July 29, 2004

I met a girl, Sarah, at a party; she told me about the thesis she was working on. A few days later, I came across a newly-published book of photography that dealt with the same rather obscure subject. I tried a number of ways to find Sarah's e-mail address online to write to her about the book. Not finding it, I figured I’d get in touch with the host of the party to get her address.

The very next day I decided to go to a coffee shop near my office, one I hadn’t been to in years. I took a window seat. And from my seat, I saw Sarah walk by. I was too stunned to say anything through the open window in front of me. I thought, well, on the astronomically low chance that she walks back by, I’ll say her name. And, wouldn’t you know it, half an hour later, she did walk back by, and I did say her name, and she came inside and I told her about the book.

To add the final implausibility to the story – the one that your fiction-writing teacher would say you couldn’t put in there even if it was real because it was just too cute – she mentioned that, in addition to her thesis, she was also working on a documentary. “On what?” I asked. “Chance meetings,” she replied.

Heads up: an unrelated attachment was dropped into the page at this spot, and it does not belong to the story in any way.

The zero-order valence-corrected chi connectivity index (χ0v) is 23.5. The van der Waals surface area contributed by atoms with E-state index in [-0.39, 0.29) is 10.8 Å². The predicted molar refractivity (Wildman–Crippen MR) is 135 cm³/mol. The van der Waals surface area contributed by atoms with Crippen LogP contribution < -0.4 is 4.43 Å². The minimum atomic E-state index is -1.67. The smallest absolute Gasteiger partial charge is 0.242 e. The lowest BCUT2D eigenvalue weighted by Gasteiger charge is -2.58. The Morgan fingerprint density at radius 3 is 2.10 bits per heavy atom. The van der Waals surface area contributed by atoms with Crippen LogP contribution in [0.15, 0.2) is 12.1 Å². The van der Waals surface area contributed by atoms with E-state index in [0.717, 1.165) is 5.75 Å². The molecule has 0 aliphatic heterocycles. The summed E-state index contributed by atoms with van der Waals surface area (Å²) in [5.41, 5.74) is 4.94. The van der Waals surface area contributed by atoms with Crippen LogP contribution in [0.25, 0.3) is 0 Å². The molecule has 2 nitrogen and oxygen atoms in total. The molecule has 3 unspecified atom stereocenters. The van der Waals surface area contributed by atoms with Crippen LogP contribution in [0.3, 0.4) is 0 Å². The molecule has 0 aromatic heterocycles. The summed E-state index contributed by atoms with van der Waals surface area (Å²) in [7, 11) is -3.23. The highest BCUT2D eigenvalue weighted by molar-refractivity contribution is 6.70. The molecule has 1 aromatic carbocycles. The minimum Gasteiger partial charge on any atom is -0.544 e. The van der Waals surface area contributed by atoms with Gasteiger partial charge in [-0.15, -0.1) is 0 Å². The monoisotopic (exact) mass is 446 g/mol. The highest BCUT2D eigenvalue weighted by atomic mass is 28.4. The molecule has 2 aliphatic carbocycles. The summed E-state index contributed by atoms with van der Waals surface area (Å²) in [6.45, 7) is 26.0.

1) If I hadn’t talked to Sarah at the party, I would not have noticed the book that related to her thesis. 2) If I hadn’t agreed to try help a photographer get featured in a national magazine, I never would have seen the magazine that the book was featured in. 3) If I hadn’t decided to go to that particular cafĂ© at that particular time of day, and if I hadn’t chosen a window seat, I never would have seen her. 4) If she hadn’t taken the exact same path to get back to her car, I would never have seen her the second time. 5) If she had never found out about the book…well who knows? Maybe it will turn out to be crucial to her work, maybe not.

It’s exciting to think of encounters with people as scattering seeds. You can’t know what people do with information you give them; you can’t know what you’ll do with information they give you. It’s strange and wonderful to think that one (seemingly) random encounter with a person can change – maybe not everything – but a lot. For both of you. And slight changes in direction can eventually get a person on a whole new path.

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